Next-gen Mitsubishi Evo and Subaru STI to be diesel powered

Next-gen Mitsubishi Evo and Subaru STI to be diesel powered

According to internet rumours, both Mitsubishi and Subaru are planning diesel versions of their respective sports-focused EVO and STi models.

For Mitsubishi, the story seems fairly far-fetched, and at this stage unlikely. But according to a UK car magazine, the brand has considered scrapping a petrol-powered Lancer Evolution model altogether, while also rejecting plans for a petrol-hybrid version, and has instead settled on producing the model as diesel-electric hybrid only.

Producing the EVO as a diesel-only offering has some major drawbacks. It would keep the vehicle out of most motor-sport competition for one, and it would also make it a difficult sell in diesel-resistant markets such as Japan and the United States. The only positive is an ability to keep its CO2 emissions to below the 200 g/km mark.

In terms of performance the new diesel-electric set up should allow the next-gen EVO to do the 0-100 km/h sprint in under five seconds. The model would also continue to use the S-AWC all-wheel drive system that makes the EVO such a sharp handler.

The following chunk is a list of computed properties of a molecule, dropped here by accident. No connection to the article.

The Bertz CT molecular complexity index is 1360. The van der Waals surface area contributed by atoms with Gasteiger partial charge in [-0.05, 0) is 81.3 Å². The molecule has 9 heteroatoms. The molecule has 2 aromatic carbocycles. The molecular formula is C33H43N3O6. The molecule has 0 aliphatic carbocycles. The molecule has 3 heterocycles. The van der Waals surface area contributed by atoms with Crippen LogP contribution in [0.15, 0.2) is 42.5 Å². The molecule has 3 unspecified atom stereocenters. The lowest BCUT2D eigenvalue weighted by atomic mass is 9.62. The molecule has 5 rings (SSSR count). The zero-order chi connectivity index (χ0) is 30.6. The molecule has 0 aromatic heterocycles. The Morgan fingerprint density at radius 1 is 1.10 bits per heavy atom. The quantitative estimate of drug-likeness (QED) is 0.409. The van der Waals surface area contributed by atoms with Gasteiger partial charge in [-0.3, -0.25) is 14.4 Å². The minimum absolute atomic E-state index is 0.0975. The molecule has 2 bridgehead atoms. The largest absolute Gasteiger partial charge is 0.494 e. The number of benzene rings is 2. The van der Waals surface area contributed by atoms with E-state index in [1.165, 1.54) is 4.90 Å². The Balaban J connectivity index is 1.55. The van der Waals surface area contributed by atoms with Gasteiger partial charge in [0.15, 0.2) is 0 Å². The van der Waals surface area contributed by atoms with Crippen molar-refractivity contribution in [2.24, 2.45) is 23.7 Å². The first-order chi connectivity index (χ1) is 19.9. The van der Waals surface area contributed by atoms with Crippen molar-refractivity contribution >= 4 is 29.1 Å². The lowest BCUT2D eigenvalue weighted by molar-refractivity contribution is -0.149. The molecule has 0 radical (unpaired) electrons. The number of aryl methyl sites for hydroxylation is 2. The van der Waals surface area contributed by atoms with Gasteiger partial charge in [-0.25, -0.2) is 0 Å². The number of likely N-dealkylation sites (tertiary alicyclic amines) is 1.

For the Impreza STi the changes won’t be so extreme, Subaru is planning on a diesel version for the new model due out in 2012. The engine would be an increased-output version of the 2.0 litre diesel that’s currently in the Impreza lineup.

According to internet rumours, both Mitsubishi and Subaru are planning diesel versions of their respective sports-focused EVO and STi models.

For Mitsubishi, the story seems fairly far-fetched, and at this stage unlikely. But according to a UK car magazine, the brand has considered scrapping a petrol-powered Lancer Evolution model altogether, while also rejecting plans for a petrol-hybrid version, and has instead settled on producing the model as diesel-electric hybrid only.

Producing the EVO as a diesel-only offering has some major drawbacks. It would keep the vehicle out of most motor-sport competition for one, and it would also make it a difficult sell in diesel-resistant markets such as Japan and the United States. The only positive is an ability to keep its CO2 emissions to below the 200 g/km mark.

In terms of performance the new diesel-electric set up should allow the next-gen EVO to do the 0-100 km/h sprint in under five seconds. The model would also continue to use the S-AWC all-wheel drive system that makes the EVO such a sharp handler.

For the Impreza STi the changes won’t be so extreme, Subaru is planning on a diesel version for the new model due out in 2012. The engine would be an increased-output version of the 2.0 litre diesel that’s currently in the Impreza lineup.

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